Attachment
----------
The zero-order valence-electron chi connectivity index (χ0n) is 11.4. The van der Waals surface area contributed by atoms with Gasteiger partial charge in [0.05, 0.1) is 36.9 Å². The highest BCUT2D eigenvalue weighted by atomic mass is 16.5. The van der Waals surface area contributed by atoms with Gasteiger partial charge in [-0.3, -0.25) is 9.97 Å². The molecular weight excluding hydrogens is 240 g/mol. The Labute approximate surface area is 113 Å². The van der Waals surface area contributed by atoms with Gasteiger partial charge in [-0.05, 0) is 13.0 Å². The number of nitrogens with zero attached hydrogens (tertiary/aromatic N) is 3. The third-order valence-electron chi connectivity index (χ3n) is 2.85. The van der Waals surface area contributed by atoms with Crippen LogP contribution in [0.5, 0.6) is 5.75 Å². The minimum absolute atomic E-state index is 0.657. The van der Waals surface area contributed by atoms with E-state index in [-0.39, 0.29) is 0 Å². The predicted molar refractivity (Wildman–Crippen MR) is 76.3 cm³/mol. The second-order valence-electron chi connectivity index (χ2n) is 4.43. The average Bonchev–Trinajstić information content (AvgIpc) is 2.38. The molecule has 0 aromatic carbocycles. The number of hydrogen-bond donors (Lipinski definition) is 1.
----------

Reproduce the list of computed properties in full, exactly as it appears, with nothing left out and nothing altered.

The zero-order valence-electron chi connectivity index (χ0n) is 11.4. The van der Waals surface area contributed by atoms with Gasteiger partial charge in [0.05, 0.1) is 36.9 Å². The highest BCUT2D eigenvalue weighted by atomic mass is 16.5. The van der Waals surface area contributed by atoms with Gasteiger partial charge in [-0.3, -0.25) is 9.97 Å². The molecular weight excluding hydrogens is 240 g/mol. The Labute approximate surface area is 113 Å². The van der Waals surface area contributed by atoms with Gasteiger partial charge in [-0.05, 0) is 13.0 Å². The number of nitrogens with zero attached hydrogens (tertiary/aromatic N) is 3. The third-order valence-electron chi connectivity index (χ3n) is 2.85. The van der Waals surface area contributed by atoms with Crippen LogP contribution in [0.5, 0.6) is 5.75 Å². The minimum absolute atomic E-state index is 0.657. The van der Waals surface area contributed by atoms with E-state index in [-0.39, 0.29) is 0 Å². The predicted molar refractivity (Wildman–Crippen MR) is 76.3 cm³/mol. The second-order valence-electron chi connectivity index (χ2n) is 4.43. The average Bonchev–Trinajstić information content (AvgIpc) is 2.38. The molecule has 0 aromatic carbocycles. The number of hydrogen-bond donors (Lipinski definition) is 1.